Nicoline van Harskamp
Ingrid Wildi Merino
A group of artists to reflect on the question of translation in the global present. Languages and cultures are not different ways of saying the same thing, but different ways of saying different things.
Curated by Martin Waldmeier
“In the beginning there was … translation,” the Finnish poet and translator, Leevi Lehto, wrote. Translation is the true basis of culture, he argued, and “traffic” between cultures and languages is what lets them grow and change over time. Translation lets the foreign enter our world; it lets the foreign speak to us in a language that we can understand, and, in the process, it expands and changes our point of view.
With “The Translator’s Voice,” we invite you to join us and a group of artists from around the world to reflect on the question of translation in the global present. Today, translations are everywhere: facilitating international trade of goods, enabling diplomatic negotiations between political leaders, interpreting our daily news broadcast, permitting online communication between countries and continents, and introducing us to foreign films and literature. Much of what we know about the world has reached us through translation: as the pace and intensity of global communication and circulation are accelerating, the need for translations is growing.
It’s not only since the popular film “Lost in Translation” that the process of translation has also been associated with loss. Languages and cultures are not different ways of saying the same thing, but different ways of saying different things. Translation is therefore always an approximation, an infinitely difficult task of mediating between different expressions of human experience. How can we, then, think of encounters between languages not only as a challenge and a difficulty, but as a source of creativity and learning? How can we understand the world differently in different languages? Can translation be a place for critical or even subversive activity?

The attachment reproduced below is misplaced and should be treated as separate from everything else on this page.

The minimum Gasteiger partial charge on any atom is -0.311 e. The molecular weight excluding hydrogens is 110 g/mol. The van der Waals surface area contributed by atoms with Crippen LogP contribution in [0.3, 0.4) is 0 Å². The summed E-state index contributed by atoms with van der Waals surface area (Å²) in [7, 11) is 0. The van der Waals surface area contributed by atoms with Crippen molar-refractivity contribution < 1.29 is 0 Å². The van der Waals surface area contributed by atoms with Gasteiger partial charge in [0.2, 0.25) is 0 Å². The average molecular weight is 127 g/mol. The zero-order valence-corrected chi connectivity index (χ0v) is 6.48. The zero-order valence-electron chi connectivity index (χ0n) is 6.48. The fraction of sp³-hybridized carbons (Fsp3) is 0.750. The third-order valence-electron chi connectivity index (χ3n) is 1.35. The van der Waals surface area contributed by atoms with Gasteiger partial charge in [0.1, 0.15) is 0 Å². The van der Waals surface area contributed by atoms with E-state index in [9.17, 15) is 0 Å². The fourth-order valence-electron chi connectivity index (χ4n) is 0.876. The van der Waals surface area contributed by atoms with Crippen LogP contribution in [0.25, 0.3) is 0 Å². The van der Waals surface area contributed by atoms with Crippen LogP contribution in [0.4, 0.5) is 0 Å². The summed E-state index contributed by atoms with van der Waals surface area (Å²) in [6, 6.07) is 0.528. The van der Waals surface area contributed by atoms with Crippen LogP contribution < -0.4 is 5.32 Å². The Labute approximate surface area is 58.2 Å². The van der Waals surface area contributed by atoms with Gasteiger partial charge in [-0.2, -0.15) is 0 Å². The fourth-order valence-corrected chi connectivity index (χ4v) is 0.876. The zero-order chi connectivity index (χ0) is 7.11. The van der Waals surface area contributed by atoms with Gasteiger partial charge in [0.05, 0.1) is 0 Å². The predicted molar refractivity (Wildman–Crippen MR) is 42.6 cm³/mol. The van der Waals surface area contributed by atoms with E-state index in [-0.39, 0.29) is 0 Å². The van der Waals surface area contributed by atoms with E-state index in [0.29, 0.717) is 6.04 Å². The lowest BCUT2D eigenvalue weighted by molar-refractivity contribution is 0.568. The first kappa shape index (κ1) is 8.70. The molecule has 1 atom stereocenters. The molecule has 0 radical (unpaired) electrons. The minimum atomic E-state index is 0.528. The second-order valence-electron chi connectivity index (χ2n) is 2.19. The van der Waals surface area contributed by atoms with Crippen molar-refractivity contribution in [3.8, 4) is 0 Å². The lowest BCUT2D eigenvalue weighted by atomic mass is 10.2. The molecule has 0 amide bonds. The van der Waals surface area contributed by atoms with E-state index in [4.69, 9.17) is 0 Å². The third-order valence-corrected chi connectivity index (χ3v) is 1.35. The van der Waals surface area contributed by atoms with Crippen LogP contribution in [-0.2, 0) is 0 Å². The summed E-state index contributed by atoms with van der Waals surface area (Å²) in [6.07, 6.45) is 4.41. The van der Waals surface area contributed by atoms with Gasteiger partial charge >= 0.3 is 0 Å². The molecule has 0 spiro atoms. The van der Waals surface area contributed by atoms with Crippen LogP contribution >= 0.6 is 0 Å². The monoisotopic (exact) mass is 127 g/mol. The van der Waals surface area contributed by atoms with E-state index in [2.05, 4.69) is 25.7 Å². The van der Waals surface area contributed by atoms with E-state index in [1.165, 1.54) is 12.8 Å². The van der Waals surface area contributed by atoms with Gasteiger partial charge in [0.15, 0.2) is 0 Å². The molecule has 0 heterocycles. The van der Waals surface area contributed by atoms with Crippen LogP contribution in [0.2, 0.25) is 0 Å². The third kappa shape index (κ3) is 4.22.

Translation is of course not a new phenomenon, despite globalization. Every encounter between cultures has always required translation, and throughout much of modern history, these encounters have been neither equal nor peaceful. While English is increasingly perceived as a hegemonic language, criticized as displacing minor and vernacular languages, its power is preceded by centuries of colonialism(s) and imperialism(s) that have imposed similarly hegemonic languages upon colonized peoples, systematically using their languages to suppress native cultures.
If one is to claim that “in the beginning there was translation,” then one must also acknowledge that, from the very beginning, translation has always been defined by the historic relations of power between the colonizers and the colonized, between centers and peripheries, between minor cultures and empires, and some of those relations continue to persist today, albeit in new forms.
The title of this project, “The Translator’s Voice,” points in two thematic directions. On the one hand, it encapsulates the idea of making visible the activity – and the voice – of translation, and the gesture of letting it take the center stage as a unique source of knowledge about the nature of cultural differences and about different ways of expressing identity through language.
On the other hand, the figure of translator becomes a critical metaphor for the linguistic conditions of globalization and the postcolonial era: the growing need for – and the joy, and the pain of – learning foreign languages; the intentional and unintentional multilingualism of migrants, and the phenomenon of hybrid cultures and “accented” ways of speaking and experiencing the world.
Here, translation no longer designates just a profession, or an activity. It represents human condition, and more and more often, we find ourselves assuming the role of a translator…
Image: Madlen Stilinovic, Artist Who Cannot Speak English Is No Artist, 1992. Drapeau. Courtesy de l’artiste, Zagreb. © L’artiste, photo: Boris Cvjetanovic
Valérie Audren-Guelton, firstname.lastname@example.org
Opening: Thursday January 29, 7pm
49 Nord 6 Est – Frac Lorraine
1bis rue des Trinitaires